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Stuart Johnson, Deseret News
Family and friends hug and talk outside the LDS Valley View Stake Center in Salt Lake City after the funeral of Brian Cardall who died after being tasered by Hurricane Police.

Family members compared the lot of fatally stunned Brian Cardall to that of various martyrs during his funeral this week.

"I can't help but think of facts surrounding Brian's death when I read the account of our Savior's crucifixion in the book of Luke," Brian Cardall's father, Duane Cardall, said during funeral services at an LDS Church building in the East Millcreek area. "He hung on the cross virtually naked … treated ill by officers of the law. His words resound in my ear: 'Father, forgive them for they know not what they do.' "

Cardall tearfully continued that he hopes and prays, and has counseled his children and grandchildren "to follow the example of Jesus Christ and hold no animosity nor vindictiveness" toward the circumstances — individually or collectively — surrounding the untimely death.

Brian Cardall died last Tuesday after a Hurricane police officer hit him twice with a Taser. Cardall, who family members say was bipolar, was running naked on a remote highway at the time and failed to lie on the ground when the officer told him to do so.

Other family members recalled the good times shared with their brother Brian, including many hours spent outdoors, also listening to his self-composed music, admiring his paintings and reading his well-written research.

"He lived more adventure in a lifetime than most people could ever imagine," said sister Jane Cardall, who also shared a childhood experience in which Brian tossed a marble her direction, hitting and shattering the oven door. "Those things always happened when our parents were away."

Paul Cardall likened qualities and life experiences of his deceased brother to Joseph Smith, founder of The Church of Jesus Christ of Latter-day Saints, saying he thought of Brian when recently reading Smith's scriptural account. Like Smith, Brian Cardall could often be found "meditating in the woods," Paul Cardall said. "He worried about his soul … wondering if God knew him, trying to find his role in the Creation."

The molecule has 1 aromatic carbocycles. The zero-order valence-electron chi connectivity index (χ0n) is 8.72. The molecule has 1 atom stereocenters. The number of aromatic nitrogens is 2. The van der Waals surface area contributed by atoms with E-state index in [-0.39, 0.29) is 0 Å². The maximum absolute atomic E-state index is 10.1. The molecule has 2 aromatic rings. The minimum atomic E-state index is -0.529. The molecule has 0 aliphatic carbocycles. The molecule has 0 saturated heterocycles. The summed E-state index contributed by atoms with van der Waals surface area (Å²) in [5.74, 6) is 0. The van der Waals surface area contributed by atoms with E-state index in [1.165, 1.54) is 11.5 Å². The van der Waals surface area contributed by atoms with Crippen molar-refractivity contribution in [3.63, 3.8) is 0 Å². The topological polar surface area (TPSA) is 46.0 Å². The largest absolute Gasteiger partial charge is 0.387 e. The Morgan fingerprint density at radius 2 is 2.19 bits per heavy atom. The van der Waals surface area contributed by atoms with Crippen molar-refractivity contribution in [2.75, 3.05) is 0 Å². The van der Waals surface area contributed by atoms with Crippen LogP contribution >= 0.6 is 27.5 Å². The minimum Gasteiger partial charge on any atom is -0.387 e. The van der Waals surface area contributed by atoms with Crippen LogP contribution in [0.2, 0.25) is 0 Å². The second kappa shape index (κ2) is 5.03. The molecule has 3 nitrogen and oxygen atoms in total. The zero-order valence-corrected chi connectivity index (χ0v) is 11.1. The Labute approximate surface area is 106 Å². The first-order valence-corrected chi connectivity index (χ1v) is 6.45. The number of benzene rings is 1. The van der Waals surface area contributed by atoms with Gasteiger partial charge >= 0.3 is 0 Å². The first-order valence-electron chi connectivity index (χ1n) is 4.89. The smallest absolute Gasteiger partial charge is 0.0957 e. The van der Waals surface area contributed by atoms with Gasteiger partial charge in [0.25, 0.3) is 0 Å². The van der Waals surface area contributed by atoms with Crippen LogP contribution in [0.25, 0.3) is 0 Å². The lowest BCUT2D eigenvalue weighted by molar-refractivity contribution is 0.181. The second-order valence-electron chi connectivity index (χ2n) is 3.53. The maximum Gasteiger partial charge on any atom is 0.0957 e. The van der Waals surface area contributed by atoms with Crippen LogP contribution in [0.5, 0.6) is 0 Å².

His scientific inquiry and experimental research once led to his mother cooking one of the specimens Brian Cardall had left in the refrigerator, sister Rebecca Smith told an overflow crowd at the funeral service. Previous conversations with her brother allowed her to be "at peace" with his untimely death.

Duane Cardall added that his 32-year-old son had journaled his own "bucket list," including about 100 items he hoped to accomplish in life. Among them were serving an LDS mission, becoming an Eagle Scout and marrying his wife, Anna, in the LDS temple. Brian hiked the Inca trail with Anna on their honeymoon and came close to climbing Mount McKinley while he was working in Alaska, both adventures were also on the list.

His plot at the Salt Lake City Cemetery lies in view of Mount Olympus, where the young man experienced many hiking and rock climbing adventures before he left to pursue a doctorate degree in biology with emphasis on ecological genetics from Northern Arizona University in Flagstaff. Family members described him as a "gifted scientist."

"He gave us a way to see things differently," said NAU professor Steven M. Shuster, who also spoke at the funeral. "He never tired of discovery."

Family and close friends gathered at a campground in Big Cottonwood Canyon on Monday evening for an additional and intimate memorial service.

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